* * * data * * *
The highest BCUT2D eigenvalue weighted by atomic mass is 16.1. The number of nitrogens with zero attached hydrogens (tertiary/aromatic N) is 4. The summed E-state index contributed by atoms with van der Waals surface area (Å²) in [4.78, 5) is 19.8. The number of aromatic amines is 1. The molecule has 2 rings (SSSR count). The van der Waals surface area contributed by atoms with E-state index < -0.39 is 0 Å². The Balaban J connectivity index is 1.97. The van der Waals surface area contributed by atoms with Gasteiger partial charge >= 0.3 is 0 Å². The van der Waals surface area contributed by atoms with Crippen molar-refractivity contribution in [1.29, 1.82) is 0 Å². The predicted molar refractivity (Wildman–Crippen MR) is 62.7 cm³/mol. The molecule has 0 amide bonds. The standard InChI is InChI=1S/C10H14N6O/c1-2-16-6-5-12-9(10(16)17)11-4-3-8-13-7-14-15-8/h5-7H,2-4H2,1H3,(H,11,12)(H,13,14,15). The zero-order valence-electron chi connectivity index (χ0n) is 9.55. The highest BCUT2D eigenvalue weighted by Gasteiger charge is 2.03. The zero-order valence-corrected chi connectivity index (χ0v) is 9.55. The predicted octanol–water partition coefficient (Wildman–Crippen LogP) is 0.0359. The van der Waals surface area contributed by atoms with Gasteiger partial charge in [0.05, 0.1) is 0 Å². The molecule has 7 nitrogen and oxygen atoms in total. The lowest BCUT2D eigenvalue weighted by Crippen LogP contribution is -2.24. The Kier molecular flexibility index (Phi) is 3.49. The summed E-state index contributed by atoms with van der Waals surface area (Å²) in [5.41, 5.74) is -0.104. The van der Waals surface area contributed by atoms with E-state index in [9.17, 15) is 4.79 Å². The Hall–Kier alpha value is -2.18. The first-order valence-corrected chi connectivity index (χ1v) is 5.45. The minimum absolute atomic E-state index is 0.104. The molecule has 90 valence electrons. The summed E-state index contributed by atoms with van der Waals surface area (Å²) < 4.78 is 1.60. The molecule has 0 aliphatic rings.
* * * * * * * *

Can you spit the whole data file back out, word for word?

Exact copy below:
The highest BCUT2D eigenvalue weighted by atomic mass is 16.1. The number of nitrogens with zero attached hydrogens (tertiary/aromatic N) is 4. The summed E-state index contributed by atoms with van der Waals surface area (Å²) in [4.78, 5) is 19.8. The number of aromatic amines is 1. The molecule has 2 rings (SSSR count). The van der Waals surface area contributed by atoms with E-state index < -0.39 is 0 Å². The Balaban J connectivity index is 1.97. The van der Waals surface area contributed by atoms with Gasteiger partial charge >= 0.3 is 0 Å². The van der Waals surface area contributed by atoms with Crippen molar-refractivity contribution in [1.29, 1.82) is 0 Å². The predicted molar refractivity (Wildman–Crippen MR) is 62.7 cm³/mol. The molecule has 0 amide bonds. The standard InChI is InChI=1S/C10H14N6O/c1-2-16-6-5-12-9(10(16)17)11-4-3-8-13-7-14-15-8/h5-7H,2-4H2,1H3,(H,11,12)(H,13,14,15). The zero-order valence-electron chi connectivity index (χ0n) is 9.55. The highest BCUT2D eigenvalue weighted by Gasteiger charge is 2.03. The zero-order valence-corrected chi connectivity index (χ0v) is 9.55. The predicted octanol–water partition coefficient (Wildman–Crippen LogP) is 0.0359. The van der Waals surface area contributed by atoms with Gasteiger partial charge in [0.05, 0.1) is 0 Å². The molecule has 7 nitrogen and oxygen atoms in total. The lowest BCUT2D eigenvalue weighted by Crippen LogP contribution is -2.24. The Kier molecular flexibility index (Phi) is 3.49. The summed E-state index contributed by atoms with van der Waals surface area (Å²) in [5.41, 5.74) is -0.104. The van der Waals surface area contributed by atoms with E-state index in [9.17, 15) is 4.79 Å². The Hall–Kier alpha value is -2.18. The first-order valence-corrected chi connectivity index (χ1v) is 5.45. The minimum absolute atomic E-state index is 0.104. The molecule has 90 valence electrons. The summed E-state index contributed by atoms with van der Waals surface area (Å²) < 4.78 is 1.60. The molecule has 0 aliphatic rings.